Maureen Paley is pleased to exhibit a body of work by Jochen Klein, shown posthumously from his estate following his untimely death in 1997.

Having studied in the Academy of Fine Arts in Munich, Germany, in 1989-94, Klein collaborated with Thomas Eggerer from 1993-96 and participated as a member of Group Material from 1994-96, moving to New York City with Eggerer in 1994. Though originally trained in Munich as a painter, Klein shifted his practice towards a more conceptual and social realm that manifested itself in his more overt critical and political work for Group Material. Then he embraced painting again in 1996 – when the body of work shown in this exhibition was conceived.

“_…Whatever else they are, these are Romantic paintings. When in 1802 Philipp Otto Runge said ‘…everything is becoming more airy and light than before… everything gravitates towards landscape’ he could have been talking about Klein’s paintings. Klein sets aside the oldest tradition of the classical landscape where nature exists subordinate to humankind, merely reflecting our desires, and actions upon the world. For his paintings Klein commissioned Kant’s ideas found in Critiques, that tell us how awareness forms experience and that the ultimate representation of the ‘thing-in-itself’ is an illusion._”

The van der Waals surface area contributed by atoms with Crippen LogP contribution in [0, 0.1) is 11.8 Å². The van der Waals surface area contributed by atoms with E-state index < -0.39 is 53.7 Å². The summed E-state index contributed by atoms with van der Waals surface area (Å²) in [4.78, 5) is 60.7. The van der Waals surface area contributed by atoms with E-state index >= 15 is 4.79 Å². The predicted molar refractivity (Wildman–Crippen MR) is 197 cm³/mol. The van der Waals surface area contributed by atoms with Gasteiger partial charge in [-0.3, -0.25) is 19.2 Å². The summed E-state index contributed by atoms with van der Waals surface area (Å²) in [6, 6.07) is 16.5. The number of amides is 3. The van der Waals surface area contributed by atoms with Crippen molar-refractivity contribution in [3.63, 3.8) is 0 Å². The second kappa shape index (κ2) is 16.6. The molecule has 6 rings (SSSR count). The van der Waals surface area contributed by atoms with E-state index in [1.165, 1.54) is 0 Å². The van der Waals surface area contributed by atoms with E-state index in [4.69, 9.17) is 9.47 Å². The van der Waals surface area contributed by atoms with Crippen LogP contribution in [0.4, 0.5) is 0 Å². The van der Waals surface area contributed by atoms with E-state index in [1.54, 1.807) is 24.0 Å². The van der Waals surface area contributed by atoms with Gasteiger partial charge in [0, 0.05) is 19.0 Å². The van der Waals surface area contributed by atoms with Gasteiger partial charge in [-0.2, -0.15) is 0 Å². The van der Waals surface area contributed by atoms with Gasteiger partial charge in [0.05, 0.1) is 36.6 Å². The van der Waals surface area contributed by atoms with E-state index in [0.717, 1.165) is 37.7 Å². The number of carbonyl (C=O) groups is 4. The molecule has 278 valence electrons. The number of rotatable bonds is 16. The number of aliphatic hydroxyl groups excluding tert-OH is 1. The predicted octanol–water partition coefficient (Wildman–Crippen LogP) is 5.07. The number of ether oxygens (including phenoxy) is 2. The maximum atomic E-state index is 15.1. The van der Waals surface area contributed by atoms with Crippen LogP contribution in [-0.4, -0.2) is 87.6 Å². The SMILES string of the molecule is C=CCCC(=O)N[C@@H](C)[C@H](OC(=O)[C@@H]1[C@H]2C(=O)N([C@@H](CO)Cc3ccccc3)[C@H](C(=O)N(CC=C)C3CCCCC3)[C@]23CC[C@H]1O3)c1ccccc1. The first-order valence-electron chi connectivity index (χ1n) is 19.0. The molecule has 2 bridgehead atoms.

Excerpt from, Jochen Klein, by Ronald Jones, Frieze, Sept./Oct. 1998

…Klein takes a longstanding pictorial tradition – the figure in the landscape – and gives it a distinctly contemporary feeling (though not necessarily a happy one). His subjects tend to be adolescents: lithe, dreamy, hypnotically unhurried youths who sit or lie in sketchily painted meadows or glades.

Klein has a florid, easy touch and a blissfully exultant sense of color. Flashes of yellow and red daubed onto washy, minty fields of grass stand in for wild flowers; a thicket of trees is painted with only a few fluid strokes. Leaves are shown as flecks of pigment, the undergrowth rendered in loose rapid marks.

The idyllic, if pensive, land of milk and honey serves as the backdrop for figures who appear either semi-clothed in same-sex couples, or alone with their thoughts. Klein has a real gift for mixing reverie and oblivion: His work describes the shore where memory and forgetfulness meet.

_Although they’re set in a Watteau-like continuum where time stands still within a landscape that seems never-ending, Klein’s figures are never buried by their surroundings; they are too sensuous and full of hope for that._”

Excerpt from, Jochen Klein, Jerry Saltz, Time Out, New York, 2 July, 1998

Solo exhibitions of note include: Kunstraum Munich, 1998, Feature Gallery, New York, 1998, Cubitt, London, 1998, Galerie Daniel Buchholz, Köln, 1998, as well as the group exhibition “From the Corner of the Eye”, Stedelijk Museum, Amsterdam, 1998.